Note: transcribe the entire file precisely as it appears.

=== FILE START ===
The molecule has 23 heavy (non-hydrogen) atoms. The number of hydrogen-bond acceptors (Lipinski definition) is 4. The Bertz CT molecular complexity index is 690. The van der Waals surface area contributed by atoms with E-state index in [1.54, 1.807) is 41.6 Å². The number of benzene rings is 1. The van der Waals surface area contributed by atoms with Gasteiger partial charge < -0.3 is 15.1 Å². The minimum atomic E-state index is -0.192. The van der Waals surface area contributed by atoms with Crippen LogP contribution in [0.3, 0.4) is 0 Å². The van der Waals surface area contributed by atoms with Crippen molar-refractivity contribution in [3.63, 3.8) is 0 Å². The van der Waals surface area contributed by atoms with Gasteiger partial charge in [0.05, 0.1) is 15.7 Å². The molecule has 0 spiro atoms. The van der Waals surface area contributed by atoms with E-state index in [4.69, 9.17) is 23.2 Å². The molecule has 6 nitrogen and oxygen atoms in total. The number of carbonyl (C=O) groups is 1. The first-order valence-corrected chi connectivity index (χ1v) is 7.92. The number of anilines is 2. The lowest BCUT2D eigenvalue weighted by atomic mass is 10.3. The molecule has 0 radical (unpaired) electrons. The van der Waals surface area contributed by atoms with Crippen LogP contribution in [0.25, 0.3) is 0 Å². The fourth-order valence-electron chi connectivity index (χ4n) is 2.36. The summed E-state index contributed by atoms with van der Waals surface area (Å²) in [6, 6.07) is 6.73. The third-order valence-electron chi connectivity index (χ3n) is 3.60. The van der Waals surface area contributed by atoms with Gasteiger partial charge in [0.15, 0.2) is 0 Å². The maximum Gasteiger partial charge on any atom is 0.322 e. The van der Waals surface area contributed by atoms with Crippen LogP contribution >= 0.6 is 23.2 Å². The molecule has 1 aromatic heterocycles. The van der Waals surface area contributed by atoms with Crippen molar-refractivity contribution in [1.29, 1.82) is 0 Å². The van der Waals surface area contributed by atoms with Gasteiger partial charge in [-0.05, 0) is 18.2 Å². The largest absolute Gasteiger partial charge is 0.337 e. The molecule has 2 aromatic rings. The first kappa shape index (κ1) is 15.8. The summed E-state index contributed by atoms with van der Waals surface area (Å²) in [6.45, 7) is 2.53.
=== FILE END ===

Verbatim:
The molecule has 23 heavy (non-hydrogen) atoms. The number of hydrogen-bond acceptors (Lipinski definition) is 4. The Bertz CT molecular complexity index is 690. The van der Waals surface area contributed by atoms with E-state index in [1.54, 1.807) is 41.6 Å². The number of benzene rings is 1. The van der Waals surface area contributed by atoms with Gasteiger partial charge < -0.3 is 15.1 Å². The minimum atomic E-state index is -0.192. The van der Waals surface area contributed by atoms with Crippen LogP contribution in [0.3, 0.4) is 0 Å². The van der Waals surface area contributed by atoms with Crippen molar-refractivity contribution in [3.63, 3.8) is 0 Å². The van der Waals surface area contributed by atoms with Gasteiger partial charge in [0.05, 0.1) is 15.7 Å². The molecule has 0 spiro atoms. The van der Waals surface area contributed by atoms with E-state index in [4.69, 9.17) is 23.2 Å². The molecule has 6 nitrogen and oxygen atoms in total. The number of carbonyl (C=O) groups is 1. The first-order valence-corrected chi connectivity index (χ1v) is 7.92. The number of anilines is 2. The lowest BCUT2D eigenvalue weighted by atomic mass is 10.3. The molecule has 0 radical (unpaired) electrons. The van der Waals surface area contributed by atoms with Crippen LogP contribution in [0.25, 0.3) is 0 Å². The fourth-order valence-electron chi connectivity index (χ4n) is 2.36. The summed E-state index contributed by atoms with van der Waals surface area (Å²) in [6, 6.07) is 6.73. The third-order valence-electron chi connectivity index (χ3n) is 3.60. The van der Waals surface area contributed by atoms with Gasteiger partial charge in [0.15, 0.2) is 0 Å². The maximum Gasteiger partial charge on any atom is 0.322 e. The van der Waals surface area contributed by atoms with Crippen LogP contribution >= 0.6 is 23.2 Å². The molecule has 1 aromatic heterocycles. The van der Waals surface area contributed by atoms with Crippen molar-refractivity contribution in [1.29, 1.82) is 0 Å². The van der Waals surface area contributed by atoms with Gasteiger partial charge in [-0.05, 0) is 18.2 Å². The largest absolute Gasteiger partial charge is 0.337 e. The molecule has 2 aromatic rings. The first kappa shape index (κ1) is 15.8. The summed E-state index contributed by atoms with van der Waals surface area (Å²) in [6.45, 7) is 2.53.